People often argue about whether improvisation is art or comedy. Del Close believed the former, while Bernie Sahlins argued it was a tool to develop sketch comedy.
I think it’s both. And the more I learn about comedy, the more I realise the lines between art and comedy have been blurred for some time.
“Stop thinking about art works as objects, and start thinking about them as triggers for experiences.” – Brian Eno
Cameron and I have always been drawn to art with ideas.
Whether it’s Michael Craig-Martin’s Oak Tree (a glass of water and a piece of paper that explains how the glass is, in fact, an oak tree), or Gillian Wearing’s Signs That Say What You Want Them To Say, and Not Signs That Say What Someone Else Wants You To Say, it’s amazing how many great ideas are also funny.
David Shrigley, Jason Polan, and Banksy use humour liberally in their work. And like improvisers, they often do it to make a social statement. It’s the contrast of light and dark, frivolity and foreboding that often makes art so powerful.
Other “serious” artists with a sense of humour include Damien Hirst, Janet Cardiff and George Bures Miller, Salvador Dali, and the venerable Gilbert & George.
And let’s not forget Andy Warhol. Anyone who films the Empire State Building with a locked-off camera for 24 hours and then shows the result in theatres is having a laugh.
When Canadian customs officers refused to let his Brillo boxes over the border because they looked like, well, Brillo boxes, and as such were subject to customs fees, Andy must’ve been pissing himself laughing back in New York.
Reporter: Does it bother you that you can’t hear what you sing during concerts?
John Lennon: No, we don’t mind. We’ve got the records at home.
The Beatles weren’t just talented musicians, they were incredibly witty. In fact, listening to their Christmas records, you’d swear they were a tight-knit improv team.
John appeared on Peter Cooke and Dudley Moore’s sketch comedy show Not Only, But Also. And George later teamed up with Monty Python in The Rutles: All You Need Is Cash. He also helped fund The Life of Brian.
Some musicians inject humour more directly into their work. Bands like Cake, They Might Be Giants, and Godley & Creme combine solid tunes with quirky lyrics. For a tour de force that’s part song, part sketch, check out Godley & Creme’s classic, The Party.
And while Flight of the Conchords are arguably comedians who just happen to sing and play guitar, their songs are undeniably catchy.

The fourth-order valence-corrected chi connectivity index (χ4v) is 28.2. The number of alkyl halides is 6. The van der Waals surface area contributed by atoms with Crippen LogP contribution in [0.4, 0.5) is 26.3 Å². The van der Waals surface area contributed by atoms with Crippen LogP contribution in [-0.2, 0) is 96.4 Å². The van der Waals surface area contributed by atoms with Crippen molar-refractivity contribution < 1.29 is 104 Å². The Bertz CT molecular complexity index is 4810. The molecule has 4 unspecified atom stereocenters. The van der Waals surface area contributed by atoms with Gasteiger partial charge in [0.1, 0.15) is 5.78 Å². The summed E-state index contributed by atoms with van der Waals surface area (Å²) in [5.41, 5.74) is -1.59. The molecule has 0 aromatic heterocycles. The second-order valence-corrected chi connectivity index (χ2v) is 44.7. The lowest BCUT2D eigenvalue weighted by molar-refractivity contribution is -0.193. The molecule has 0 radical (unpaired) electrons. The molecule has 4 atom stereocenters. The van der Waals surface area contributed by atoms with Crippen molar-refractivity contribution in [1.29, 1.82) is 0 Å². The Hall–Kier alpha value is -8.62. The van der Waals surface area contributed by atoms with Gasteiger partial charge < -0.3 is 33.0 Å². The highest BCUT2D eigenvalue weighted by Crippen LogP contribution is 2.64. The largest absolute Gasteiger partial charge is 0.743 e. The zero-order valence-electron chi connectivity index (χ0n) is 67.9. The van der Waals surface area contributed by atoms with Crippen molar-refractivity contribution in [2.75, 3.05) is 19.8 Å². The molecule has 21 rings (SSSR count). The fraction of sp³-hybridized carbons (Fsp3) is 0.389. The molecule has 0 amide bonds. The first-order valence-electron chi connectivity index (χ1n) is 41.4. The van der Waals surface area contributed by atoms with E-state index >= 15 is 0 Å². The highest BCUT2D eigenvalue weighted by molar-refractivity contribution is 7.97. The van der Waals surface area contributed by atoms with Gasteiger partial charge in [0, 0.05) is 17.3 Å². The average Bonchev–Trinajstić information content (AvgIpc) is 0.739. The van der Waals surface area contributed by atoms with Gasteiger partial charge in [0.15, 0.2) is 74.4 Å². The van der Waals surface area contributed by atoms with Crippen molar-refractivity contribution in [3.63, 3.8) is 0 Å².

Who’s Afraid Of The “C” Word?
The Academy of Motion Picture Arts and Sciences has long favoured drama over comedy.
It’s a safe bet that Elizabeth Taylor wouldn’t have won the Best Actress Oscar® if Who’s Afraid Of Virginia Woolf? had been billed as a black comedy instead of a drama. It’s both, in my opinion.
As Judd Apatow pointed out, “It’s been like five times in a zillion years that [a comedy] has won Best Picture.” Maybe next year we’ll finally see a category for films like The Edge Of Tomorrow. (That’s a comedy, right?)
“That’s the great thing about advertising. You could have a crawl space under your kitchen floor filled with little girls’ bones and as long as you can dream up a better Chuck Wagon commercial, you’re in.” – from Dry by Augusten Burroughs
Some of my favourite authors are laugh-out-loud funny, even when their material is dark. A few of my best-loved books include:
Magical Thinking by Augusten Burroughs (autobiographical short stories of growing up gay with a family of weirdos in middle America)
The Glass Teat by Harlan Ellison (television commentary with a side of vitriol)
Lies And The Lying Liars Who Tell Them by Al Franken (political commentary from SNL-er turned Senator)
Don’t Worry, He Won’t Get Far On Foot by the late John Callahan (harrowing but hilarious autobiography of hardcore alcoholic who becomes a cartoonist)
My Custom Van by Michael Ian Black (fictional short stories, including A Series Of Letters To A Squirrel, and What I Would Be Thinking If I Were Billy Joel Driving To A Holiday Party Where I Knew There Was Going To Be A Piano)
“Art is anything you can get away with.” – Andy Warhol
What makes any art truly great is its ability to connect with the audience.
We may not always remember things that are smart, but we remember the things that make us feel. That’s why improv will always be art to me.